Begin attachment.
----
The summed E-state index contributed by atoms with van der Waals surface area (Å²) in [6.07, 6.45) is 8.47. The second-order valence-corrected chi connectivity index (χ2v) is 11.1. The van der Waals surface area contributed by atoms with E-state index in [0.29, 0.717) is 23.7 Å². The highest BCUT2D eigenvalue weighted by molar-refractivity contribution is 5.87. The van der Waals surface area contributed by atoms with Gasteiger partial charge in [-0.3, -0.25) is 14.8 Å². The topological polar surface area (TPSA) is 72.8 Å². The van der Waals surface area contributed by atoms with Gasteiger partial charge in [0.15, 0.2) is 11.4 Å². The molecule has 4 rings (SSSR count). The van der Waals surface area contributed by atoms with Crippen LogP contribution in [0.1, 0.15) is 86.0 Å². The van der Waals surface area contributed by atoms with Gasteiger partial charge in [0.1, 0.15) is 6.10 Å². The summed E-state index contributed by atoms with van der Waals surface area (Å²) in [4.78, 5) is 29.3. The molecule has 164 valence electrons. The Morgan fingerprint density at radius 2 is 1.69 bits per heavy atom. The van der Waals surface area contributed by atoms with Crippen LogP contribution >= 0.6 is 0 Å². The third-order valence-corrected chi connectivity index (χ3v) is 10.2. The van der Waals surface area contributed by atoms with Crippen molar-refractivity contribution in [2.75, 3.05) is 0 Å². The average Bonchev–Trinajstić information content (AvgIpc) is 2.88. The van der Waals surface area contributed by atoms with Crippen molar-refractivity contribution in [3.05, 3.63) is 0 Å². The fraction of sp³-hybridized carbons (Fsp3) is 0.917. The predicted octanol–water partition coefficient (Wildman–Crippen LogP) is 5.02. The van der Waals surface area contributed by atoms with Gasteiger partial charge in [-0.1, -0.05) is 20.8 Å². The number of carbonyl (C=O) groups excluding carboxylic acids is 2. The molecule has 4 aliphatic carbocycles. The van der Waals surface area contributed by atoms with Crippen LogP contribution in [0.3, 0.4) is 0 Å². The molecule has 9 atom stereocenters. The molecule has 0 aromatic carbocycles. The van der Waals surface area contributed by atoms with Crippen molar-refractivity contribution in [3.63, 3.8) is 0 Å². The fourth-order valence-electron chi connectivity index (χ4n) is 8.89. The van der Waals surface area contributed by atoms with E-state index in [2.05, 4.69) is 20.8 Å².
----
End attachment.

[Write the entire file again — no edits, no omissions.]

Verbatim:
The summed E-state index contributed by atoms with van der Waals surface area (Å²) in [6.07, 6.45) is 8.47. The second-order valence-corrected chi connectivity index (χ2v) is 11.1. The van der Waals surface area contributed by atoms with E-state index in [0.29, 0.717) is 23.7 Å². The highest BCUT2D eigenvalue weighted by molar-refractivity contribution is 5.87. The van der Waals surface area contributed by atoms with Gasteiger partial charge in [-0.3, -0.25) is 14.8 Å². The topological polar surface area (TPSA) is 72.8 Å². The van der Waals surface area contributed by atoms with Gasteiger partial charge in [0.15, 0.2) is 11.4 Å². The molecule has 4 rings (SSSR count). The van der Waals surface area contributed by atoms with Crippen LogP contribution in [0.1, 0.15) is 86.0 Å². The van der Waals surface area contributed by atoms with Gasteiger partial charge in [0.1, 0.15) is 6.10 Å². The summed E-state index contributed by atoms with van der Waals surface area (Å²) in [4.78, 5) is 29.3. The molecule has 164 valence electrons. The Morgan fingerprint density at radius 2 is 1.69 bits per heavy atom. The van der Waals surface area contributed by atoms with Crippen LogP contribution >= 0.6 is 0 Å². The third-order valence-corrected chi connectivity index (χ3v) is 10.2. The van der Waals surface area contributed by atoms with Crippen molar-refractivity contribution in [2.75, 3.05) is 0 Å². The average Bonchev–Trinajstić information content (AvgIpc) is 2.88. The van der Waals surface area contributed by atoms with Crippen molar-refractivity contribution in [3.05, 3.63) is 0 Å². The fraction of sp³-hybridized carbons (Fsp3) is 0.917. The predicted octanol–water partition coefficient (Wildman–Crippen LogP) is 5.02. The van der Waals surface area contributed by atoms with Gasteiger partial charge in [-0.1, -0.05) is 20.8 Å². The number of carbonyl (C=O) groups excluding carboxylic acids is 2. The molecule has 4 aliphatic carbocycles. The van der Waals surface area contributed by atoms with Crippen LogP contribution in [0.3, 0.4) is 0 Å². The molecule has 9 atom stereocenters. The molecule has 0 aromatic carbocycles. The van der Waals surface area contributed by atoms with Crippen molar-refractivity contribution in [3.63, 3.8) is 0 Å². The fourth-order valence-electron chi connectivity index (χ4n) is 8.89. The van der Waals surface area contributed by atoms with E-state index in [2.05, 4.69) is 20.8 Å².